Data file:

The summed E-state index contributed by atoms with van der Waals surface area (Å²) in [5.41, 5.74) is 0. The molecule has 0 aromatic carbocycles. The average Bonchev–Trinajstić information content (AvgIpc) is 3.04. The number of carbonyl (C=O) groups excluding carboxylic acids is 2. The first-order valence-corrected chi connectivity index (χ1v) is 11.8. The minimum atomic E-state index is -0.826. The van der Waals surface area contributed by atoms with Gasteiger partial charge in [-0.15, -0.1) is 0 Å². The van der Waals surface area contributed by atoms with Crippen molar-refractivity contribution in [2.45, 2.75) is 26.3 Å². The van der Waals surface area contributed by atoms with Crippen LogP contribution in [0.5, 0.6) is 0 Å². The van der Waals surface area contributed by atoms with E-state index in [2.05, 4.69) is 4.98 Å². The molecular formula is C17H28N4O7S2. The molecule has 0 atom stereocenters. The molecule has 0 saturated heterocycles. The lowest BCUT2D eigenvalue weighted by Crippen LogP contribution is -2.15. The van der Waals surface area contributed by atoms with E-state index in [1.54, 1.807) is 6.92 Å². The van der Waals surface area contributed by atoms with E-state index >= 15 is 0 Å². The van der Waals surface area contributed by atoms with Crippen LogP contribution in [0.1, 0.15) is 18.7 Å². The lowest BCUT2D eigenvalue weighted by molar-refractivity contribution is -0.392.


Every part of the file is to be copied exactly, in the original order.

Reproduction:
The summed E-state index contributed by atoms with van der Waals surface area (Å²) in [5.41, 5.74) is 0. The molecule has 0 aromatic carbocycles. The average Bonchev–Trinajstić information content (AvgIpc) is 3.04. The number of carbonyl (C=O) groups excluding carboxylic acids is 2. The first-order valence-corrected chi connectivity index (χ1v) is 11.8. The minimum atomic E-state index is -0.826. The van der Waals surface area contributed by atoms with Gasteiger partial charge in [-0.15, -0.1) is 0 Å². The van der Waals surface area contributed by atoms with Crippen molar-refractivity contribution in [2.45, 2.75) is 26.3 Å². The van der Waals surface area contributed by atoms with Crippen LogP contribution in [0.5, 0.6) is 0 Å². The van der Waals surface area contributed by atoms with E-state index in [2.05, 4.69) is 4.98 Å². The molecular formula is C17H28N4O7S2. The molecule has 0 atom stereocenters. The molecule has 0 saturated heterocycles. The lowest BCUT2D eigenvalue weighted by Crippen LogP contribution is -2.15. The van der Waals surface area contributed by atoms with E-state index in [1.54, 1.807) is 6.92 Å². The van der Waals surface area contributed by atoms with E-state index >= 15 is 0 Å². The van der Waals surface area contributed by atoms with Crippen LogP contribution in [0.1, 0.15) is 18.7 Å². The lowest BCUT2D eigenvalue weighted by molar-refractivity contribution is -0.392.